Herzberg distinguished between work-related actions because you have to, which is classed as ’movement’; but if you perform a work-related action because you want to then that is classed as ’motivation’.
Most importantly Herzberg thought it was important to eliminate job dissatisfaction before going on to creating conditions for job satisfaction because it would work against each other. Drive: The Surprising Truth about What Motivates Us turned out to be a best seller. He acknowledges as a science journalist that most of the ideas are not his but mainly derived from self-determination theory developed by Deci and Ryan. The book made the message clear: carrot-and-stick motivation does not work anymore.
Pink (2011) proposes that businesses should adopt a revised approach to motivation which fits more closely with modern jobs and businesses, one based on self-determination theory. Human beings have an innate drive to be autonomous, self-determined and connected to one another, and that when that drive is liberated, people achieve more and live richer lives. Organizations should focus on these drives when managing their human capital by creating settings which focus on our innate need to direct our own lives (autonomy), to learn and create new things (mastery, and to do better by ourselves and our world (purpose).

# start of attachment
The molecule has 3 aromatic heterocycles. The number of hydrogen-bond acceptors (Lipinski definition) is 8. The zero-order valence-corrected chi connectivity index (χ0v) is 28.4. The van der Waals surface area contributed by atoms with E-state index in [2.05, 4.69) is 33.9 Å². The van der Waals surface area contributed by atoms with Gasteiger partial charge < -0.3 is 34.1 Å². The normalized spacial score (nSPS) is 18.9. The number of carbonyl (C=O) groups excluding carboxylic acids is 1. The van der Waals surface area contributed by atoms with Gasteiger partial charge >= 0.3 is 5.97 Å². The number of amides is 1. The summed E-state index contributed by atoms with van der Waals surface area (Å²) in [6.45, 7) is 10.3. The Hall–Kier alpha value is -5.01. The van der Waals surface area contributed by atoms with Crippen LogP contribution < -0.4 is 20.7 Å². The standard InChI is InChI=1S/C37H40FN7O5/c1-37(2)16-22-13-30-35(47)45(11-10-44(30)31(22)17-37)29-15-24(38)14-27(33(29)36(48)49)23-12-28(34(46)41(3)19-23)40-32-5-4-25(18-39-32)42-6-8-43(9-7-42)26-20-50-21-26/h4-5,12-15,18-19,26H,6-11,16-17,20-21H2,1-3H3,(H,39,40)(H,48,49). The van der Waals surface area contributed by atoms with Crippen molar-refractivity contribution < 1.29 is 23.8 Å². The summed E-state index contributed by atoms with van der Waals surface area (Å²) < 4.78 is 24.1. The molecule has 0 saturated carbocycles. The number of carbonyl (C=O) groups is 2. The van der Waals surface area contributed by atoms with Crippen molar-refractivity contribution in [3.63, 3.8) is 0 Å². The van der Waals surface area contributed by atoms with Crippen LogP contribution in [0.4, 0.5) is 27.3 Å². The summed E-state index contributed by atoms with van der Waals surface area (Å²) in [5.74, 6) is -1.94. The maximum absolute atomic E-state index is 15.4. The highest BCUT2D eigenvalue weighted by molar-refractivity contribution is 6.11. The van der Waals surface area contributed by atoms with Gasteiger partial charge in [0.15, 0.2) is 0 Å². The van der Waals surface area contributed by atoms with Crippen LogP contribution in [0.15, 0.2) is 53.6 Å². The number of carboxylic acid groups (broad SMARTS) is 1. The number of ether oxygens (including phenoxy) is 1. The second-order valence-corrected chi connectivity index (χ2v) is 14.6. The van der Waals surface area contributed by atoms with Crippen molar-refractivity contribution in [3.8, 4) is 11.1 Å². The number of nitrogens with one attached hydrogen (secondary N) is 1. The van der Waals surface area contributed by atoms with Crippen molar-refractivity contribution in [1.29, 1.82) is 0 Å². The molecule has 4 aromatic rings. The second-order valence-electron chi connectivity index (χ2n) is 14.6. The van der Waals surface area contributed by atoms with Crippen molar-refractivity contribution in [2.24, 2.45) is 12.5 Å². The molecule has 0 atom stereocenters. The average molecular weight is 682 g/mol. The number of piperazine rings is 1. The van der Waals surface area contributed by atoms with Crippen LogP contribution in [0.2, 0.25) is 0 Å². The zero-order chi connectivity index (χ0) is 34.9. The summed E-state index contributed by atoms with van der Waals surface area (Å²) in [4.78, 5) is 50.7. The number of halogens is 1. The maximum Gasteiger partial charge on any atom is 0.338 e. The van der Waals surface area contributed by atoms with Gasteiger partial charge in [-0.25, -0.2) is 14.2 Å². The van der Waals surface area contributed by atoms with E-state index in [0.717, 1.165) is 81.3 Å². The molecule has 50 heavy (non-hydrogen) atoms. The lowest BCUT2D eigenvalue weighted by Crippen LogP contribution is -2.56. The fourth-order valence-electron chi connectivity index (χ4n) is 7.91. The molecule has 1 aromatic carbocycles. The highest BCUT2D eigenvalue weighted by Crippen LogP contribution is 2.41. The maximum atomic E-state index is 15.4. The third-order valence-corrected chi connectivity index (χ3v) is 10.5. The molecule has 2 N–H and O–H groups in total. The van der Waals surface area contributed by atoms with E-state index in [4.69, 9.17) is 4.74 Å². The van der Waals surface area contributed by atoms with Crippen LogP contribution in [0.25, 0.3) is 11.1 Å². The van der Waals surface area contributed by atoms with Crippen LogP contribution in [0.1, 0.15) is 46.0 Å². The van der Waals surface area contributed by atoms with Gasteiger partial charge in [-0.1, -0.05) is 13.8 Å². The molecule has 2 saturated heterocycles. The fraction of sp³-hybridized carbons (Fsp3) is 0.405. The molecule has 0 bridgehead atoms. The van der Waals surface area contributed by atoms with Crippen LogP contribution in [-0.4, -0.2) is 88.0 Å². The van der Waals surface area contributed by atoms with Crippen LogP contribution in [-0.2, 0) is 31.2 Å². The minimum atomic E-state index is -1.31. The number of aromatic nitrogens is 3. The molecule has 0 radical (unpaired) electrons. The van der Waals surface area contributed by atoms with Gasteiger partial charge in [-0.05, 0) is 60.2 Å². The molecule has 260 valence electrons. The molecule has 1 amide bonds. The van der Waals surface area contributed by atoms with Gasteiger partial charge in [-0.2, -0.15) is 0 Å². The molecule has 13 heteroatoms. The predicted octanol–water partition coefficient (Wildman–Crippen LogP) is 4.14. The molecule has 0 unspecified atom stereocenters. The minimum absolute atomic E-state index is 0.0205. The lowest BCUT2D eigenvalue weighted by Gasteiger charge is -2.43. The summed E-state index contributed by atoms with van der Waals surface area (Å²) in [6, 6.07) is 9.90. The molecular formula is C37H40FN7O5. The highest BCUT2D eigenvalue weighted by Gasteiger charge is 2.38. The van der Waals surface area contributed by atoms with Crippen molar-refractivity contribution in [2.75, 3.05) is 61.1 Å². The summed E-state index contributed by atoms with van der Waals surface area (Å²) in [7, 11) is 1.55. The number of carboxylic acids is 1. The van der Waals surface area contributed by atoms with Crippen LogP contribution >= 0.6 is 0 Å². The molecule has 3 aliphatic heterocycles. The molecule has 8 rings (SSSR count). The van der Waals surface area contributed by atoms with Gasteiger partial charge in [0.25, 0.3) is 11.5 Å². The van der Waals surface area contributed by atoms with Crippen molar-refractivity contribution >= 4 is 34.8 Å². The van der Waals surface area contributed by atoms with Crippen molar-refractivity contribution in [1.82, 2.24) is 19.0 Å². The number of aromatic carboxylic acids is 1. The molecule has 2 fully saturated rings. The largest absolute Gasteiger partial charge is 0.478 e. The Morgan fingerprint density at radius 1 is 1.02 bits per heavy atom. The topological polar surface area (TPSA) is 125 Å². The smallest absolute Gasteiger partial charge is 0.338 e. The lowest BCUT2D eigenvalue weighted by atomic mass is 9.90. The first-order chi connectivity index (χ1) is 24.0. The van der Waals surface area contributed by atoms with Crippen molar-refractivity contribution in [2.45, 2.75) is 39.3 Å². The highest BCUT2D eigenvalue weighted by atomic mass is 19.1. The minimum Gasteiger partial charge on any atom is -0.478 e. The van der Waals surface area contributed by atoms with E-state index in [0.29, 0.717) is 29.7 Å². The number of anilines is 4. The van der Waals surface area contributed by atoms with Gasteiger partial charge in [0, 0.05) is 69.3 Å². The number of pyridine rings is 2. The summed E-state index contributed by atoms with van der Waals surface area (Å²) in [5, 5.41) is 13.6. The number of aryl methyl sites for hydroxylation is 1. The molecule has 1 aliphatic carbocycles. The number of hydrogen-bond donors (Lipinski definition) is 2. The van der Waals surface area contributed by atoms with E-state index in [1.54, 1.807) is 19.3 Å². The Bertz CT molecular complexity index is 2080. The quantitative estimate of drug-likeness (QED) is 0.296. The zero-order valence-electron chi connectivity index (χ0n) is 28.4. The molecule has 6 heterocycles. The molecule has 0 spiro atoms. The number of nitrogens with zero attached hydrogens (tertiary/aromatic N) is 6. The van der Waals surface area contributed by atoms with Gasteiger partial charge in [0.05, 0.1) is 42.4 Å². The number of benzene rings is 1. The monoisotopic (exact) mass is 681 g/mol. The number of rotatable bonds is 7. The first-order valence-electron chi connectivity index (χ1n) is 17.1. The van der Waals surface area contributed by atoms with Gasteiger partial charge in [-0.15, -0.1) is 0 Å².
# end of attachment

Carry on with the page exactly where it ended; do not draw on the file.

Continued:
The three components of the theory with appropriate recommendations are:
Autonomy & Empowerment — Provide employees with autonomy over some (or all) of the four main aspects of work: When they do it (time), how they do it (technique), whom they do it with (team), what they do (task).
Mastery & Competence — Provide ’Goldilocks tasks’ which are neither overly difficult nor overly simple, create an environment where mastery is possible.
Purpose — Communicate the purpose, place equal emphasis, use purpose-oriented words.
Deci, E.L., & Ryan, R.M. (2008). Self-determination Theory: A macrotheory of human motivation, development, and health. Canadian Psychology/Psychologie canadienne, 49(3), 182—85.
Herzberg, F. (1966). Work and the nature of man. Cleveland, Ohio: World Publishers.
McClelland, D.C. (1965). Toward a Theory of Motive Acquisition. American Psychologist. 20: 321—33.
Pink, D. (2011). Drive. New York: Riverside Books.